At the risk of sounding like Ray Liotta at the start of Goodfellas, as far back as I can remember I’ve been a history buff. When I was four or five years old, my parents gave me small action figures and toy soldiers from a variety of historical eras, and (when I wasn’t playing with them) I used to spend hours looking them up in the family encyclopedia and reading about them. History was always my favorite school subject; many of my elective courses were history classes. Much later I spent a couple of years working as a historian.
This blog allows me to share some of my favorite interests: writing, gaming, movies, comics, and (on a good day) I get to throw a little history into the mix. Today’s a good day.
Quick – what was President Franklin Roosevelt’s favorite hobby? If you said “schtupping Lucy Mercer” you earn a couple of points for humor, but you still go directly to the back of the class. No, kids, it was stamp collecting – no fooling. Stamp collecting was a very popular hobby during the Great Depression because it was both interesting (every stamp tells a story) and inexpensive. Back in the days before Facebook and e-mail, people tended to be avid letter writers; whereas today you might see four or five pieces of mail in your box (usually bills and advertising) on a big day, back then it wasn’t unusual to discover more than a dozen items in your mailbox every day, many of them letters and post cards from friends and relatives. Some of the envelopes would bear interesting or unusual stamps, so you’d clip and save them in an album or scrapbook. It was cheap (you were getting the stamps for free), instructional (many stamps depicted historical places, events, and people, and if you didn’t know the significance of the picture you’d go look it up), and many people collected stamps just for their artistic and aesthetic qualities.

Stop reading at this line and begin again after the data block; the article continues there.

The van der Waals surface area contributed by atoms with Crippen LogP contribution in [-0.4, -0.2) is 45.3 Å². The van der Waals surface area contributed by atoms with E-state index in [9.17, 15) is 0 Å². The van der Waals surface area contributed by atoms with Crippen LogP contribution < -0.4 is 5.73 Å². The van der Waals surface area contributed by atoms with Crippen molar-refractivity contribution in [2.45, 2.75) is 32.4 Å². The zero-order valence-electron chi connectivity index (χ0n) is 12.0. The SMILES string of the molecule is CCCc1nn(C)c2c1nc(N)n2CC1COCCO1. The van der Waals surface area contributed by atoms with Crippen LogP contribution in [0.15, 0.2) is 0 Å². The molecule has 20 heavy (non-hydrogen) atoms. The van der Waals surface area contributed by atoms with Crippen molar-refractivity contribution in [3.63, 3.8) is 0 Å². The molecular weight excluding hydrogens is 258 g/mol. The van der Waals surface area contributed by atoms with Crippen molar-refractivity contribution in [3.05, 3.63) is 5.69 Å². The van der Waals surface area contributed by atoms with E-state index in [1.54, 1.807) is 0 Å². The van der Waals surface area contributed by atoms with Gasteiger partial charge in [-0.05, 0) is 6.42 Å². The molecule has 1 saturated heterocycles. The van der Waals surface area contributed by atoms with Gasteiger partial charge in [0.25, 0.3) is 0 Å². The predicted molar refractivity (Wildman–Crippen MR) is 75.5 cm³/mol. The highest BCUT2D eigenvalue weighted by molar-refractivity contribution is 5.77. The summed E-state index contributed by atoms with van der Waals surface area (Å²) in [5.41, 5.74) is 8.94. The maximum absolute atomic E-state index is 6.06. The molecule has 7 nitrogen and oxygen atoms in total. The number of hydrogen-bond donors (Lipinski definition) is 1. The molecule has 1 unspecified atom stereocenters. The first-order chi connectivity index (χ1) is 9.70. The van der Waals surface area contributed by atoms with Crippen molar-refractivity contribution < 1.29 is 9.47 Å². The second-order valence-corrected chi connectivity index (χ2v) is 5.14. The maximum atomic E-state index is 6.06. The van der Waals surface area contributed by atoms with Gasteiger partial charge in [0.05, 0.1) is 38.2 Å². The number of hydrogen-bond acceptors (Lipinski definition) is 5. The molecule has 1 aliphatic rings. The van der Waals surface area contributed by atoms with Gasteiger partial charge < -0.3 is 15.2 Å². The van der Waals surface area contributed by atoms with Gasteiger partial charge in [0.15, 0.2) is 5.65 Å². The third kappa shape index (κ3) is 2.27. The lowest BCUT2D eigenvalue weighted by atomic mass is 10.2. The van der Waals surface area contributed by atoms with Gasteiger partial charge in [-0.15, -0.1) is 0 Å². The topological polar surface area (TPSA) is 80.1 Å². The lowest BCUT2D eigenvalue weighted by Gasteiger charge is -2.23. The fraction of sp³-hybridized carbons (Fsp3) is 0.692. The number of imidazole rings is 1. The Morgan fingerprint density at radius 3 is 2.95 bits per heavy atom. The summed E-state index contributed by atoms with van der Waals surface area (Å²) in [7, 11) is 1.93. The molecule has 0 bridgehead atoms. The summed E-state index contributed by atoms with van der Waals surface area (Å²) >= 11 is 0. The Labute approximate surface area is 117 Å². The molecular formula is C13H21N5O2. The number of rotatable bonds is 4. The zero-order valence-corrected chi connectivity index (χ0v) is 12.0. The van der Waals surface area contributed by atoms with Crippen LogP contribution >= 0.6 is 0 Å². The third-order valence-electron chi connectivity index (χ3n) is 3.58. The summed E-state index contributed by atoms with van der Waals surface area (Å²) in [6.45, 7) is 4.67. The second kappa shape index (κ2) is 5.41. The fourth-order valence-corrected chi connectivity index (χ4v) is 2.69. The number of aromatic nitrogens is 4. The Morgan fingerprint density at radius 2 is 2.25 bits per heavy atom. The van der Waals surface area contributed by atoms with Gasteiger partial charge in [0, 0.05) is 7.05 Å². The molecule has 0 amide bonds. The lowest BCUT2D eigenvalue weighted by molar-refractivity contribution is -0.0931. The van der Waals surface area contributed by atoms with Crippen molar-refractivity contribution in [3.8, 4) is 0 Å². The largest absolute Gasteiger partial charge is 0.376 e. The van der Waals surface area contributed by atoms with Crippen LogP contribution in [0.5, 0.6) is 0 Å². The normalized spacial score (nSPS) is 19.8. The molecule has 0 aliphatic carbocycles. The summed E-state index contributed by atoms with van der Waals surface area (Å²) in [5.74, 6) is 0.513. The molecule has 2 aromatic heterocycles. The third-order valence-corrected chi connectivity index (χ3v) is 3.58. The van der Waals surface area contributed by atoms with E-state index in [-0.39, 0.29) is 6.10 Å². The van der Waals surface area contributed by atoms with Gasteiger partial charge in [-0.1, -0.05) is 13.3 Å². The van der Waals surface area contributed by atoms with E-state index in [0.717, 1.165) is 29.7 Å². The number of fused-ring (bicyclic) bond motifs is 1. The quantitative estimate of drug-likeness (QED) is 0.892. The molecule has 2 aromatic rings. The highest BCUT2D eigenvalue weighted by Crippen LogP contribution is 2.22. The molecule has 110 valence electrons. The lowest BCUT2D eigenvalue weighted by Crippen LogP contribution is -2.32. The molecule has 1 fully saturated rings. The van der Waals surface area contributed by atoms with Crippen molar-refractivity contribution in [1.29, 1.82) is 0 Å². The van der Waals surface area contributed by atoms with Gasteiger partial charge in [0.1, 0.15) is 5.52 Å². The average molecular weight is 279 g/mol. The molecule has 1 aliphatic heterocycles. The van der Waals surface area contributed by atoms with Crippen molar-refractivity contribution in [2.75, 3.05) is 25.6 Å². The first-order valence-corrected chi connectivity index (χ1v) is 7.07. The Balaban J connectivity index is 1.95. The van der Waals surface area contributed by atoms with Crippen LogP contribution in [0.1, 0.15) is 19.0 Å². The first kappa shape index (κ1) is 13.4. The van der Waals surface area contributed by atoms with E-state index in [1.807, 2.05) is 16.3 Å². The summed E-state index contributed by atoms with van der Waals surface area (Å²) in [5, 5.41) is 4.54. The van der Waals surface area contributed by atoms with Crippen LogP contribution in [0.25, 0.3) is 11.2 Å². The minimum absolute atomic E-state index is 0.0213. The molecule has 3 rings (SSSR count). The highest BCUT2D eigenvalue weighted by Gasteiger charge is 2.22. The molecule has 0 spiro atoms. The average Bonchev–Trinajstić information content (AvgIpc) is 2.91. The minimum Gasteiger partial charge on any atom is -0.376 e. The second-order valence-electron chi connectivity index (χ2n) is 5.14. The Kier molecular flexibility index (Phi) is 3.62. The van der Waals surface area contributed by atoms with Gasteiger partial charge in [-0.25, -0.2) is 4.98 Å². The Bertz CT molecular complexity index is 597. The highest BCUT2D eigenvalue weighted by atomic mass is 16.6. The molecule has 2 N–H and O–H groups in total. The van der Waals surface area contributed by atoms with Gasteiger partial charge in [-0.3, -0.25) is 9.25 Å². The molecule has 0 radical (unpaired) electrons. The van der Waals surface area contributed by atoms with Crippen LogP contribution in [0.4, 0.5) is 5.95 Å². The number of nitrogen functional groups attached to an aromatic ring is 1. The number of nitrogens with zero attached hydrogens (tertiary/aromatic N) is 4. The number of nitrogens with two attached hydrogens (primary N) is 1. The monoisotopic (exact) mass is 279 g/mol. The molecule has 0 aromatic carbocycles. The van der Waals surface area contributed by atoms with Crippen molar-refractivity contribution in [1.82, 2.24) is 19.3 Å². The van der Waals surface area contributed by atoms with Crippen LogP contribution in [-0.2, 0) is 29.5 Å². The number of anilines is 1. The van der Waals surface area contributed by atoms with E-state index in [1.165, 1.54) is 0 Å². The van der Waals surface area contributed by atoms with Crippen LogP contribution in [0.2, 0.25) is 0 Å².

Stamp collecting remained quite popular up until sometime during the last quarter-century. When I was young every drugstore and variety store (like Woolworth’s) had a small “hobby” section which offered supplies for stamp and coin collectors. You could purchase packages of common stamps as starter kits, specialized albums for your stamps, and special gummed “hinges” used to mount the stamps in the books. Many stamp albums were specially categorized (by country or era) and had small black and white pictures of specific stamps; when you acquired a certain stamp, you’d mount it over its picture in the scrapbook. The goal was to complete the book – of course, few collectors ever did because the books often depicted several rare, valuable, hard to find stamps.
I collected stamps when I was a kid back in the 1960′s and 1970′s, and I certainly wasn’t the only one of my generation who did; while it wasn’t as popular as collecting trading cards, stamp collecting still had a place in the American psyche up until some point during the last two or three decades. Drugstores no longer routinely carry supplies for stamp collectors, and I rather suspect a significant number of people under thirty years of age might never have even heard of such a hobby.
FDR was well known as a philatelist and this may well have contributed to the hobby’s popularity. Stamp collecting is a quiet, contemplative pursuit, one which seems to have suited Roosevelt. I can picture him seated late at night at a desk upon which a single lamp glows, poring over his collection, perhaps adding a few new acquisitions, while in the back of his mind he’s considering options on how to maneuver Joe Stalin into agreeing with the war plans FDR’s devised with Churchill.